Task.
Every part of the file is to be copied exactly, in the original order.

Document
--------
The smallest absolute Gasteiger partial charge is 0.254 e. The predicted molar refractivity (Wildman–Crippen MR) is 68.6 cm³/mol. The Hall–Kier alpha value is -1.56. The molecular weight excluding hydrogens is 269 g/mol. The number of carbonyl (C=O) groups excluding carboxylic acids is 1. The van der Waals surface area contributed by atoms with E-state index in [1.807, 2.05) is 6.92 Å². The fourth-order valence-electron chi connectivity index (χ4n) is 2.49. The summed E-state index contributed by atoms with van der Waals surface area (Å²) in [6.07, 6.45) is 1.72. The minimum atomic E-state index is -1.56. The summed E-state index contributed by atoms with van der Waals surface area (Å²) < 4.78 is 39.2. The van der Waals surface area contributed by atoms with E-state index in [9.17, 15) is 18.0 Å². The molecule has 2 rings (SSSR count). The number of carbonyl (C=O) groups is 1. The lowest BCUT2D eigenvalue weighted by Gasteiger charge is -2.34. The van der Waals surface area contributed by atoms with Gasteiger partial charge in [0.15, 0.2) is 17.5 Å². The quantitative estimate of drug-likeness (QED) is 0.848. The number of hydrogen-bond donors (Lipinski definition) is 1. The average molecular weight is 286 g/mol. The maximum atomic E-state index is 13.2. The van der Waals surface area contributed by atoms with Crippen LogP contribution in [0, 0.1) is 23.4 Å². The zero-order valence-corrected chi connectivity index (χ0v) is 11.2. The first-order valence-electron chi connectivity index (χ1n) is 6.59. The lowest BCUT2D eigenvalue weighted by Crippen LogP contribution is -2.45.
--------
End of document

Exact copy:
The smallest absolute Gasteiger partial charge is 0.254 e. The predicted molar refractivity (Wildman–Crippen MR) is 68.6 cm³/mol. The Hall–Kier alpha value is -1.56. The molecular weight excluding hydrogens is 269 g/mol. The number of carbonyl (C=O) groups excluding carboxylic acids is 1. The van der Waals surface area contributed by atoms with E-state index in [1.807, 2.05) is 6.92 Å². The fourth-order valence-electron chi connectivity index (χ4n) is 2.49. The summed E-state index contributed by atoms with van der Waals surface area (Å²) in [6.07, 6.45) is 1.72. The minimum atomic E-state index is -1.56. The summed E-state index contributed by atoms with van der Waals surface area (Å²) < 4.78 is 39.2. The van der Waals surface area contributed by atoms with E-state index in [9.17, 15) is 18.0 Å². The molecule has 2 rings (SSSR count). The number of carbonyl (C=O) groups is 1. The lowest BCUT2D eigenvalue weighted by Gasteiger charge is -2.34. The van der Waals surface area contributed by atoms with Gasteiger partial charge in [0.15, 0.2) is 17.5 Å². The quantitative estimate of drug-likeness (QED) is 0.848. The number of hydrogen-bond donors (Lipinski definition) is 1. The average molecular weight is 286 g/mol. The maximum atomic E-state index is 13.2. The van der Waals surface area contributed by atoms with Crippen LogP contribution in [0, 0.1) is 23.4 Å². The zero-order valence-corrected chi connectivity index (χ0v) is 11.2. The first-order valence-electron chi connectivity index (χ1n) is 6.59. The lowest BCUT2D eigenvalue weighted by Crippen LogP contribution is -2.45.